Meanwhile in the Horn of Africa…

by Ingrid Robeyns on August 11, 2011

Since England was on fire (perhaps still is, in a certain sense) and the financial markets are in trouble, we may be forgetting that a human disaster is taking place in Eastern Africa, where millions of people are suffering from famines. A photo series in the New York Times makes visual how horrendous the situation is. These pictures are from Somalia, which is for a range of reasons probably the worst situation of all countries in the Horn of Africa where people are suffering from hunger, but that’s little consolation. I recall famines in Ethiopia and neighboring countries ever since my childhood, and it is depressing to see them returning again and again, leaving one to feel rather powerless about what, if anything, one can contribute to providing a sustainable solution to this.

Famines are horrible, and are made worse by war, lawlessness, bad or nonexisting governance, and population growth (there is some accessible background material at the BBC Africa sites). These aspects make it harder to think of solutions to prevent this from happening yet again in the future, but that is not the worry of people currently starving. They need food, water and medical care, and they need it now. But once these horrible pictures get off our screens again, and the people who are now starving are either buried or are trying to rebuild their lives, we should not forget returning to searching for a sustainable solution to global poverty reduction/elimination. Let’s invest more in that discussion here on CT (to be continued).



afinetheorem 08.11.11 at 5:41 pm

As bad as this famine is, when it comes to long-term solutions, I think we’ve found it. The past decade was, in percentage terms, the largest increase in material welfare in poor countries in the history of mankind. Third world growth was almost universal, not solely restricted to resource-based economies. Places like Mozambique and Rwanda are, though still poor, utterly unrecognizable if you were there 20 years ago. Democratization, though still limited, is evident to a greater extent in poor countries than ever before. I believe life expectancy and infant mortality in third world countries are also at all time lows, and population growth has tailed off in wide swathes of the world as well.

I don’t mean any of this as rose-colored market cheerleading, but there is a tendency to view the third world as a basket case, and the past couple decades have really put the lie to that claim. Economic growth in poor countries is a wonderful thing, and we oughtn’t focus only on the (thankfully rarer and rarer) bad times.


afinetheorem 08.11.11 at 5:57 pm

(and of course it’s the infant mortality that’s at an all time low; life expectancy has gone the other direction!)


Lemuel Pitkin 08.11.11 at 7:25 pm

Given that pretty much all of these problems can be traced back to previous European efforts to bring better governance to Africa, maybe the best thing to do would be to leave the poor continent alone.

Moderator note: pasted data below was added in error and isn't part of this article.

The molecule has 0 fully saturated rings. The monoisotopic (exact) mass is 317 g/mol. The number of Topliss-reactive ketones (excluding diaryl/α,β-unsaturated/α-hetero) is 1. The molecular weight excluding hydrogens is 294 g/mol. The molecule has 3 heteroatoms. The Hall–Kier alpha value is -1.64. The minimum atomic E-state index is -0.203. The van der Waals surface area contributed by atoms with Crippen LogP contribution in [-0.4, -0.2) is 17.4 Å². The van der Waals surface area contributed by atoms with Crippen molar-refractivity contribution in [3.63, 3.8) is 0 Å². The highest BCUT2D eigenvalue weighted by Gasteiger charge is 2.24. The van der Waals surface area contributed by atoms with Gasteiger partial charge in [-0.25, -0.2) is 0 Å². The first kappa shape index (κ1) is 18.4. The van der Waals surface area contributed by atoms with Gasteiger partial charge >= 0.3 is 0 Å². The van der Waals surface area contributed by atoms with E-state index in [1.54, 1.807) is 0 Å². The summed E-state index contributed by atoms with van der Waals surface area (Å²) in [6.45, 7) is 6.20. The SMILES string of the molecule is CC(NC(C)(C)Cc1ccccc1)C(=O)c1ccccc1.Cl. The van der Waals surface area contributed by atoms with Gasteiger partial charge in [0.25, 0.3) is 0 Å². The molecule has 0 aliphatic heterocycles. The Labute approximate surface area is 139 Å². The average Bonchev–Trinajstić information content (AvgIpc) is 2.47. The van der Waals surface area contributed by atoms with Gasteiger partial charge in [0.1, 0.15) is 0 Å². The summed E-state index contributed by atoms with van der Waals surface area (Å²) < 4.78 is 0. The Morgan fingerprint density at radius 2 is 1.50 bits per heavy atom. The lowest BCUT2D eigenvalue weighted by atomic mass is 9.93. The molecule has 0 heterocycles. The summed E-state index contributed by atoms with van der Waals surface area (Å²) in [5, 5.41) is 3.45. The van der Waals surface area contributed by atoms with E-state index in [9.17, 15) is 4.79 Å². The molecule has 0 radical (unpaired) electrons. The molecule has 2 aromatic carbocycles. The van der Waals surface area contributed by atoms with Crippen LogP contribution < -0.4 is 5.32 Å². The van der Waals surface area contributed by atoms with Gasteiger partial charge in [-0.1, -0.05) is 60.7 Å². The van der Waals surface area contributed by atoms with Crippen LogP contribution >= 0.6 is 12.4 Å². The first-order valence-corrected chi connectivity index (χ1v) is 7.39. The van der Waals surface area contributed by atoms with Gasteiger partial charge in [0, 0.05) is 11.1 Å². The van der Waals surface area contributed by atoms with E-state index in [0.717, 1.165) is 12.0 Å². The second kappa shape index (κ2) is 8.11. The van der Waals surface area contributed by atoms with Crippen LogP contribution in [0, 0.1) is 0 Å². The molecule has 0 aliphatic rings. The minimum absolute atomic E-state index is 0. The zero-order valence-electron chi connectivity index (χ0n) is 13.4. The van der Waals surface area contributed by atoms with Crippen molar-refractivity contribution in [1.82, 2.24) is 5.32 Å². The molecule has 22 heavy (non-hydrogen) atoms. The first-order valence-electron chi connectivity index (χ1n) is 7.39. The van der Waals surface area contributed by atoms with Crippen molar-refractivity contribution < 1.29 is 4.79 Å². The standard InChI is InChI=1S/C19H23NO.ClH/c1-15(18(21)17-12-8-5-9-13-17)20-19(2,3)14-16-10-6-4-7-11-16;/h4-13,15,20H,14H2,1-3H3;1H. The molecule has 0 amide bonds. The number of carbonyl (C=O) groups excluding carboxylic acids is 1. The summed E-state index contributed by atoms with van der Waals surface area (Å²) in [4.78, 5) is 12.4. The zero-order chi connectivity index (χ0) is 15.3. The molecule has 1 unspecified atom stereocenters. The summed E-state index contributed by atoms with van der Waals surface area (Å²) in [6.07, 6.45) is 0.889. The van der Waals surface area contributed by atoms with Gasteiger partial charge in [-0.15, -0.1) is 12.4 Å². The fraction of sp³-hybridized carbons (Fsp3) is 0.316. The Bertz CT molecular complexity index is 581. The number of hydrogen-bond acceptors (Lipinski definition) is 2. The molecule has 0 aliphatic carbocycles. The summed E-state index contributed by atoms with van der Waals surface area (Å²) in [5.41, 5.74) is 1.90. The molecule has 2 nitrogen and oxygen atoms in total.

LFC 08.11.11 at 8:20 pm

a sustainable solution to global poverty reduction/elimination. Let’s invest more in that discussion here on CT
Agreed. And I would add that for every attention-generating famine or emergency, there are millions of preventable poverty-related deaths which occur every year without much media attention or comment.

Economic growth in poor countries is a wonderful thing
How the benefits of that growth are distributed is also important, and here I suspect the picture is less rosy than ‘afinetheorem’ suggests. Mozambique and Rwanda may have made strides, but my impression is that the situation in e.g. South Africa or Nigeria (to mention two large countries), in terms of poverty, unemployment etc, has not improved much in the recent past. (I’m not an Africa expert however).


Watson Ladd 08.11.11 at 8:27 pm

Let’s all take a look at what the World Bank says here.

Interestingly rising incomes are not having the effects on health indicators we would expect them to have. Hunger and malnutrition in particular has decreased but not as much as income has increased. This is probably because entry into the cash economy involves no longer practicing subsistance agriculture.


hartal 08.11.11 at 9:28 pm


Matt 08.11.11 at 9:29 pm

Cuba sits 58 places higher than South Africa in the UNDP’s Human Development Indicators ranking. South Africa has nearly twice the GDP per capita (PPP) but mean adult schooling is 2 years less and life expectancy at birth is 27 (!) years less. This comparison is both enlightening and depressing. South Africa is still an extremely unequal society after 17 years of democracy. Democracy doesn’t always defeat inequality, although in theory it should be the easiest thing in the world. Enough inequality can snatch defeat from the jaws of victory no matter how big the pie gets.


eilis 08.11.11 at 9:48 pm

An interesting point, I think, is that the gap between where Cuba ranks in terms of GDP per capita, and where in ranks in terms of HDI is bigger than any other country – most countries are within a few spots on either index, but Cuba has a huge gap. Bang for buck, etc…


LFC 08.11.11 at 9:55 pm

Watson Ladd @5
You link to a World Bank ’08 report saying that some of the Millennium Development Goals will not be met. Relevant to mention in this context that some of those goals have been quietly diluted (the targets lowered); see e.g. T. Pogge on this in Politics as Usual: What Lies Behind the Pro-Poor Rhetoric (2010).


soru 08.11.11 at 10:05 pm

Dropping gdp/head below what your HDI could support is a pretty easy trick, given the political will. It’s the other way round that’s tricky…